I’m Not Afraid of AI Overlords— I’m Afraid of Whoever’s Training Them To Think That Way
by Damien P. Williams
I want to let you in on a secret: According to Silicon Valley’s AI’s, I’m not human.
Well, maybe they think I’m human, but they don’t think I’m me. Or, if they think I’m me and that I’m human, they think I don’t deserve expensive medical care. Or that I pose a higher risk of criminal recidivism. Or that my fidgeting behaviours or culturally-perpetuated shame about my living situation or my race mean I’m more likely to be cheating on a test. Or that I want to see morally repugnant posts that my friends have commented on to call morally repugnant. Or that I shouldn’t be given a home loan or a job interview or the benefits I need to stay alive.
Now, to be clear, “AI” is a misnomer, for several reasons, but we don’t have time, here, to really dig into all the thorny discussion of values and beliefs about what it means to think, or to be a pow3rmind— especially because we need to take our time talking about why values and beliefs matter to conversations about “AI,” at all. So instead of “AI,” let’s talk specifically about algorithms, and machine learning.
Machine Learning (ML) is the name for a set of techniques for systematically reinforcing patterns, expectations, and desired outcomes in various computer systems. These techniques allow those systems to make sought after predictions based on the datasets they’re trained on. ML systems learn the patterns in these datasets and then extrapolate them to model a range of statistical likelihoods of future outcomes.
Algorithms are sets of instructions which, when run, perform functions such as searching, matching, sorting, and feeding the outputs of any of those processes back in on themselves, so that a system can learn from and refine itself. This feedback loop is what allows algorithmic machine learning systems to provide carefully curated search responses or newsfeed arrangements or facial recognition results to consumers like me and you and your friends and family and the police and the military. And while there are many different types of algorithms which can be used for the above purposes, they all remain sets of encoded instructions to perform a function.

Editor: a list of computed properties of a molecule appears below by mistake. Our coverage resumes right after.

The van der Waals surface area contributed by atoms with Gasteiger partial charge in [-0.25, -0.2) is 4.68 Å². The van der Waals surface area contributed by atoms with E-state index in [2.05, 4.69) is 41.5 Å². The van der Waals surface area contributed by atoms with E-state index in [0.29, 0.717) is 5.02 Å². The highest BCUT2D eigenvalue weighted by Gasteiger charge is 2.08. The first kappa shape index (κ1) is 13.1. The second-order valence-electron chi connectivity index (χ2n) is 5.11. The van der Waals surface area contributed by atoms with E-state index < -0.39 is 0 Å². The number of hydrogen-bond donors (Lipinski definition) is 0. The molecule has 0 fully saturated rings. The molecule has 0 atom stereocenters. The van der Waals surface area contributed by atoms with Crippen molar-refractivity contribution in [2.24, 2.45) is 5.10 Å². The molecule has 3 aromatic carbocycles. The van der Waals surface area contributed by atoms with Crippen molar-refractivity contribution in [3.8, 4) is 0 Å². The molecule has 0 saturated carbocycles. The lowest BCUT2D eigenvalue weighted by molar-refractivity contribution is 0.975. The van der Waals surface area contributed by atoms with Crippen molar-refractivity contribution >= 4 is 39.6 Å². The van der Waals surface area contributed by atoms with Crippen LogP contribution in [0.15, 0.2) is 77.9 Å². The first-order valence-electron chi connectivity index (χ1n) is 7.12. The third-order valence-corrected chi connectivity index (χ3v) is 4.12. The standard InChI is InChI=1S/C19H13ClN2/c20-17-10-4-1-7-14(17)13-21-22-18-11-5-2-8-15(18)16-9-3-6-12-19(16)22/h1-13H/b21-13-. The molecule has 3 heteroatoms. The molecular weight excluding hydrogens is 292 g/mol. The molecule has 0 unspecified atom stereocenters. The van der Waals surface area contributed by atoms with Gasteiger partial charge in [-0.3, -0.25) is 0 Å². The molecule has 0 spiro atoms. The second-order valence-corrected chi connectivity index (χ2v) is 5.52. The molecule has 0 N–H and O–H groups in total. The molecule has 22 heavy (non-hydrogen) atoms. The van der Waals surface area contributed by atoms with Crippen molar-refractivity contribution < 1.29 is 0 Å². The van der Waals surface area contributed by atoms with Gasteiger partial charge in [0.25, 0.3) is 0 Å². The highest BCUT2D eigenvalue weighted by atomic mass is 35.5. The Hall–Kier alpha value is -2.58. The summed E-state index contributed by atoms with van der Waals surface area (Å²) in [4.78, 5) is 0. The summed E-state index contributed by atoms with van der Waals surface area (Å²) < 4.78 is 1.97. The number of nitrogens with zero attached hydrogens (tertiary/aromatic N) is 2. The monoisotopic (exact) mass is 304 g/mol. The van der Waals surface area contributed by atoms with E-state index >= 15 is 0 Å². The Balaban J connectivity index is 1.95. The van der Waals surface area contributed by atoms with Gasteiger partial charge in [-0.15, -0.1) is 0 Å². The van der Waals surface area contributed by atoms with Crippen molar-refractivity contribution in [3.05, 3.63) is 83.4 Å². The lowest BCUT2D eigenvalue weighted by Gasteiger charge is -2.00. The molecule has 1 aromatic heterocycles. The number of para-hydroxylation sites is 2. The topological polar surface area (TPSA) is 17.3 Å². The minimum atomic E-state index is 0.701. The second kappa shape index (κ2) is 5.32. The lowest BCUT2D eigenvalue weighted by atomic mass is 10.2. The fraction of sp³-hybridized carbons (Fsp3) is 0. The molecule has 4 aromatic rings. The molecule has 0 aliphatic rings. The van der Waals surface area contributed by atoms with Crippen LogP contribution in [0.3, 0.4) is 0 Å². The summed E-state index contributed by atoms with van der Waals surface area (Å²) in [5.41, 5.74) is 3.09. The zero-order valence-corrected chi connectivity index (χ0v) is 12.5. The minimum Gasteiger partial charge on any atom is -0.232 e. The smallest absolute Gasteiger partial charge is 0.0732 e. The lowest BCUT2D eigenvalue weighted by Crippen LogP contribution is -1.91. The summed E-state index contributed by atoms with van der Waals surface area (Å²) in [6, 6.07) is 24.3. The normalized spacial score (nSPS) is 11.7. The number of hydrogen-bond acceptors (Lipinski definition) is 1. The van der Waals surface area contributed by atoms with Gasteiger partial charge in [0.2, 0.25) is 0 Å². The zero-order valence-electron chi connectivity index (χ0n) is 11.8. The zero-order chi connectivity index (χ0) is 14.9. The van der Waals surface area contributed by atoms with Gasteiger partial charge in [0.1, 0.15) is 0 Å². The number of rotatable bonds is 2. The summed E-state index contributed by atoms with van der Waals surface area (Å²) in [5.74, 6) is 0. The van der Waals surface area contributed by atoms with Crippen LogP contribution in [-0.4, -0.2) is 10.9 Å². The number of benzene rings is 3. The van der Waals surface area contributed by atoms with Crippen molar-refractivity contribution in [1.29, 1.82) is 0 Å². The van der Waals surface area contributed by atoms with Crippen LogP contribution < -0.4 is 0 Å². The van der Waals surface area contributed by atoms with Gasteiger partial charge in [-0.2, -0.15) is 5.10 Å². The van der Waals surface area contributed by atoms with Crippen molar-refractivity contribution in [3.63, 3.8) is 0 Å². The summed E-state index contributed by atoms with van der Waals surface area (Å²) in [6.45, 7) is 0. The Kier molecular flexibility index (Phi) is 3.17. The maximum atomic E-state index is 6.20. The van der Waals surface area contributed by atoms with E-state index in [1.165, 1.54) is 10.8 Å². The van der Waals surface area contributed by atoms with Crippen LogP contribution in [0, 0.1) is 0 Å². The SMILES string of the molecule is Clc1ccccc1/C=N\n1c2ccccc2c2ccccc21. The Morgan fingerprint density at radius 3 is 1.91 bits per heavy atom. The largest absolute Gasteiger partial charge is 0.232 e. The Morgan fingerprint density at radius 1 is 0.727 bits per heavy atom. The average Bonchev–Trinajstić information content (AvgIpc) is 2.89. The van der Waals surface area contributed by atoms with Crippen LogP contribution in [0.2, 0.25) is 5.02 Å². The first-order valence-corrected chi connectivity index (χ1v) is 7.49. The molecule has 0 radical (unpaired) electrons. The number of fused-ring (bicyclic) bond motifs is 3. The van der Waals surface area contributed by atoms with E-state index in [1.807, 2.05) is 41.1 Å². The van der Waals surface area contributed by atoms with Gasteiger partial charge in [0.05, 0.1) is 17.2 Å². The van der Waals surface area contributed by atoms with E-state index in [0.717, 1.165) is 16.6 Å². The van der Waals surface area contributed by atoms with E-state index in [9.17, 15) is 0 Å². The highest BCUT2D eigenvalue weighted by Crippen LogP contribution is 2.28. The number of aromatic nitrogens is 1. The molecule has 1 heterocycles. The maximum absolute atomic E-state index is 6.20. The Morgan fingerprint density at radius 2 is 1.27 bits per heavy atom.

And so, in these systems’ defense, it’s no surprise that they think the way they do: That’s exactly how we’ve told them to think.
The fact of the matter is, this isn’t much of a secret. That’s because these are not new issues and these problems and their root causes have been occurring for decades, or even centuries in some cases— a fact which makes their persistence more shocking and dismaying, rather than less. For instance, though Facebook’s is the most recent instance, the problem of facial recognition systems miscategorizing Black people as non-human primates goes back at least as far as Google’s 2015 incident of the same type. And that problem, itself, is connected to the fact that the history of photography hasn’t done well by darker skin tones until relatively recently.
In that same vein, the problems with Facebook’s ranking and delivery algorithms for their newsfeed go back to well before the Cambridge Analytica incident, and their intentional manipulation of emotional, mental, and social states has been known to be baked into their advertising revenue and other profit models, even before whistleblower Frances Haugen unveiled these most recent scandals to the world. Not to mention, the attendant harms of unmoderated comment sections have been known for decades— which of course hasn’t stopped Facebook and Twitter from using those same logics to drive clicks and “engagement.”